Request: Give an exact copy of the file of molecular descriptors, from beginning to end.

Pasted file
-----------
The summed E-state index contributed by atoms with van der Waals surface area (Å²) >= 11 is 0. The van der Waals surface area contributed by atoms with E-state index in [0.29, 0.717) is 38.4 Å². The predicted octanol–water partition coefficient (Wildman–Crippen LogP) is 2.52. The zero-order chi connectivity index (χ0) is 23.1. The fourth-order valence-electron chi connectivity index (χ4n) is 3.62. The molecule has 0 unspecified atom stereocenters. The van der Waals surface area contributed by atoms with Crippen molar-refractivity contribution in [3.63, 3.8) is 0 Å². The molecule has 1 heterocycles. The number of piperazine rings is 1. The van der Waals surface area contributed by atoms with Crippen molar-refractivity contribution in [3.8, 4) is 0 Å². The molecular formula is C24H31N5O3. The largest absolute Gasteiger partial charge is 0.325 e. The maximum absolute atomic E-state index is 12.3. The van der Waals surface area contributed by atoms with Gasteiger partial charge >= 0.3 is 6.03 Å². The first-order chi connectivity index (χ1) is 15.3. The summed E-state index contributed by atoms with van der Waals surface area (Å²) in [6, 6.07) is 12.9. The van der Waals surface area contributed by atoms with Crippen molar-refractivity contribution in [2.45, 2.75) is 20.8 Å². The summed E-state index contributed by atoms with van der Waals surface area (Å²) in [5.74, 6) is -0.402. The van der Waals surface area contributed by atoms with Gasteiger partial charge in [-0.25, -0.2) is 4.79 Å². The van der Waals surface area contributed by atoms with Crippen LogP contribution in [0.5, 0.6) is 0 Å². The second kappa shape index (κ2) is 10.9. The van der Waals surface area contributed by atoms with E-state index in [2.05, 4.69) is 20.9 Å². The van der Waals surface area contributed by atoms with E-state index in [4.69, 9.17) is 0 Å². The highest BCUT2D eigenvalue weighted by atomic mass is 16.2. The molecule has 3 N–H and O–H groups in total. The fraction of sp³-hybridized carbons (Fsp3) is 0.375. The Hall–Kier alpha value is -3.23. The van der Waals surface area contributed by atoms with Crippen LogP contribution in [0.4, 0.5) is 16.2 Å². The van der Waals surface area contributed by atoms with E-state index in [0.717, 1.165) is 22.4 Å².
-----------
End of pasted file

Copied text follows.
The summed E-state index contributed by atoms with van der Waals surface area (Å²) >= 11 is 0. The van der Waals surface area contributed by atoms with E-state index in [0.29, 0.717) is 38.4 Å². The predicted octanol–water partition coefficient (Wildman–Crippen LogP) is 2.52. The zero-order chi connectivity index (χ0) is 23.1. The fourth-order valence-electron chi connectivity index (χ4n) is 3.62. The molecule has 0 unspecified atom stereocenters. The van der Waals surface area contributed by atoms with Crippen molar-refractivity contribution in [3.63, 3.8) is 0 Å². The molecule has 1 heterocycles. The number of piperazine rings is 1. The van der Waals surface area contributed by atoms with Crippen molar-refractivity contribution in [3.8, 4) is 0 Å². The molecular formula is C24H31N5O3. The largest absolute Gasteiger partial charge is 0.325 e. The maximum absolute atomic E-state index is 12.3. The van der Waals surface area contributed by atoms with Gasteiger partial charge >= 0.3 is 6.03 Å². The first-order chi connectivity index (χ1) is 15.3. The summed E-state index contributed by atoms with van der Waals surface area (Å²) in [6, 6.07) is 12.9. The van der Waals surface area contributed by atoms with Crippen molar-refractivity contribution in [2.45, 2.75) is 20.8 Å². The summed E-state index contributed by atoms with van der Waals surface area (Å²) in [5.74, 6) is -0.402. The van der Waals surface area contributed by atoms with Gasteiger partial charge in [-0.25, -0.2) is 4.79 Å². The van der Waals surface area contributed by atoms with Crippen LogP contribution in [0.5, 0.6) is 0 Å². The second kappa shape index (κ2) is 10.9. The van der Waals surface area contributed by atoms with E-state index in [2.05, 4.69) is 20.9 Å². The van der Waals surface area contributed by atoms with E-state index in [4.69, 9.17) is 0 Å². The highest BCUT2D eigenvalue weighted by atomic mass is 16.2. The molecule has 3 N–H and O–H groups in total. The fraction of sp³-hybridized carbons (Fsp3) is 0.375. The Hall–Kier alpha value is -3.23. The van der Waals surface area contributed by atoms with Crippen LogP contribution in [0.4, 0.5) is 16.2 Å². The van der Waals surface area contributed by atoms with E-state index in [0.717, 1.165) is 22.4 Å².